Bernie McGill Interview, plus links to author biography, book summaries, excerpts and reviews

Bernie McGill
Photo: Peter Nash

Bernie McGill

An interview with Bernie McGill

Bernie McGill talks about her widely-praised debut novel, The Butterfly Cabinet, and answers some revealing "quick questions" about herself.

You've written plays as well as short stories and novels. How has your experience with playwriting (and with watching your plays unfold in front of you) affected your fiction writing?
Writing for the theatre, in my experience at least, is a much more collaborative process than writing fiction. During the making of a theatre piece, there are a number of voices in the room, there's more input from other creative people, all of whom have an investment in the final made thing. When it comes to writing fiction it makes you very aware that the choices you make are your own. I always read my fiction aloud, I need to hear what's being said to gauge its authenticity. I think theatre writing makes you a more spare fiction writer; it makes you aware of how much you can show and how little you need to tell. It makes you realize how redundant most adjectives are and how important nouns and verbs are, the real nuts and bolts of writing. And I think it helps you to focus on what happens. You need to treat your potential reader with the same respect you'd grant an audience member, ask yourself, "Would an audience sit through this?" If the answer's no, then you know what to do. Get the scissors out and start cutting.

You write on your website about gleaning the editorial services of a fussy Annaghmakerrig table lamp at the Tyrone Guthrie Centre, a writer's and artist's retreat. Do you find yourself at the mercy of any other unorthodox editors during the writing process?
There are a number of techniques that we use in the writing groups I work with to "test" your writing, questions such as "Does this passage move the story forward?"; "Where does this incident take us?"; "Is this piece of writing absolutely essential?" I am guilty of being seduced by the poetry of language, I become attached to a piece of writing because it sounds good, but you do have to remind yourself that you're telling a story, that you need to keep the reader with you at all times. My UK editor did a fantastic job on the first draft of The Butterfly Cabinet, and many of her edits could be paraphrased thus: "Beautiful piece of writing, what's the point of it?" I use the second part of that phrase now when I'm writing to help me focus.

Per your website, the original title of The Butterfly Cabinet was The Lepidopterist. Why did you change the title? Were your earlier drafts more focused on Harriet - the lepidopterist - and less on the symbolism of the butterfly cabinet?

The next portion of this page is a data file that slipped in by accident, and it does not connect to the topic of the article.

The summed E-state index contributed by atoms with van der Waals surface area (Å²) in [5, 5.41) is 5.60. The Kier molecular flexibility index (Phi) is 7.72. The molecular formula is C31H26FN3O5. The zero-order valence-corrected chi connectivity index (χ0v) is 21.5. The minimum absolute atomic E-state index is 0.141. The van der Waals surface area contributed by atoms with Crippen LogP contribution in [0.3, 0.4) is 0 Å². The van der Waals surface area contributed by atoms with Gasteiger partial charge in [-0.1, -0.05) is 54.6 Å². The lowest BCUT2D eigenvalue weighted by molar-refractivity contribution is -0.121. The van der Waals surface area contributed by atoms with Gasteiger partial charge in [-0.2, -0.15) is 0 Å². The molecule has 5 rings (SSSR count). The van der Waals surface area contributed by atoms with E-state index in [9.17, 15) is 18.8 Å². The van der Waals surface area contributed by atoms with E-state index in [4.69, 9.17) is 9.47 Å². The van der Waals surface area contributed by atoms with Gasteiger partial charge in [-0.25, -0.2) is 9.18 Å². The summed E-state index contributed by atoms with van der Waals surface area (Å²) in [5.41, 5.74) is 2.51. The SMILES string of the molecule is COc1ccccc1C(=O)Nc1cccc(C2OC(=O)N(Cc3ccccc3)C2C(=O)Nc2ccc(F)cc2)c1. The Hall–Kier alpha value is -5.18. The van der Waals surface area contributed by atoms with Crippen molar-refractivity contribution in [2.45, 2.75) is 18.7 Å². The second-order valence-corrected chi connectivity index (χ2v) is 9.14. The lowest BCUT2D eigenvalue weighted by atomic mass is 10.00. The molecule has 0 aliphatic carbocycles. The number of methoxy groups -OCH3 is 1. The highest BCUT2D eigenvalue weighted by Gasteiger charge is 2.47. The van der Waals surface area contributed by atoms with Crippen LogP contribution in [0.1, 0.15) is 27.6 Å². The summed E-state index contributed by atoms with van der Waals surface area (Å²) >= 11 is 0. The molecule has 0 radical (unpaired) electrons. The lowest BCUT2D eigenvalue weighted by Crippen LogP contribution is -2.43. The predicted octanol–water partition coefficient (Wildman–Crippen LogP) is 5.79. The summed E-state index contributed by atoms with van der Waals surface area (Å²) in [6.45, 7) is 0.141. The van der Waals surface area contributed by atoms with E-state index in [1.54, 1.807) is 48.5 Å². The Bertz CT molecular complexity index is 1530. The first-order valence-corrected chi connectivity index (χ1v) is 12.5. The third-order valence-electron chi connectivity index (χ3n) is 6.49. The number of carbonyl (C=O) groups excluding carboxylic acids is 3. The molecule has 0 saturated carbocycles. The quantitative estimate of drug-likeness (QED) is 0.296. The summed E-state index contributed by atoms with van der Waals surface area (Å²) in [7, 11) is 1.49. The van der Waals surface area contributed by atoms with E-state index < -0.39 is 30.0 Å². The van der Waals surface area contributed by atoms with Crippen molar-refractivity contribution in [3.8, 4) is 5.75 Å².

The Lepidopterist was always a working title; before that the book was called The Sea Diaries. I always thought it was a little inaccessible as a title; in general I try and avoid Latinate phrases and go for the more direct Anglo-Saxon choice. But it got me through the first draft. Harriet was always the main protagonist of the book, Maddie was invented to act as a foil to her, but she ended up having an important role to play, not just in the telling of the story, but in the story itself. The story is fairly evenly divided up between the two narratives. I think it was my agent who suggested The Butterfly Cabinet as a title, either her or my editor, and I liked it, so we went with it. It changed the book a little - the cabinet became more prominent, and I had to come up with an explanation of how it had ended up in Maddie's possession, but it's fun trying to work those things out.

On your website, you talk about the process by which you decided to relocate your fictional story away from the castle where the real-life inspiration occurred. What parts of the historical record - the newspaper articles about Harriet, the prison details, or the maid work, for example - did you adopt more directly?
It's very hard to say what percentage of the book is fictional and what percentage is more closely tied to fact. In broad terms, the events surrounding the child's death follow the testimonies as related by witnesses at the trial. According to the newspaper reports, the child was put in the wardrobe room by the governess because she had soiled herself. The mother was out of the house at the time, and when she returned she went in to the child, tied her by the hands to a ring on the wall, went out, locked the door, put the key in her pocket, and left her alone for about three hours. When she returned, the child was dead. These events were related by the mother at the inquest that was held in the house the following day. Harriet's backstory is a complete invention, as is her obsession with butterflies, and Maddie is an entirely fictional character, although in some ways, she is a kind of collage, inspired by the servants who gave evidence at the trial. The prison details and the maidservants' work came from reading social histories of the period. I wanted to make those two worlds as authentic as I possibly could. I also visited the National Archive in Dublin to read the original prison records for Grangegorman. It was really strange to see the mother's name there, written by someone who had actually known her, would have dealt with her on a daily basis. That was far more chilling than reading about her in the newspapers. It made it very real to me.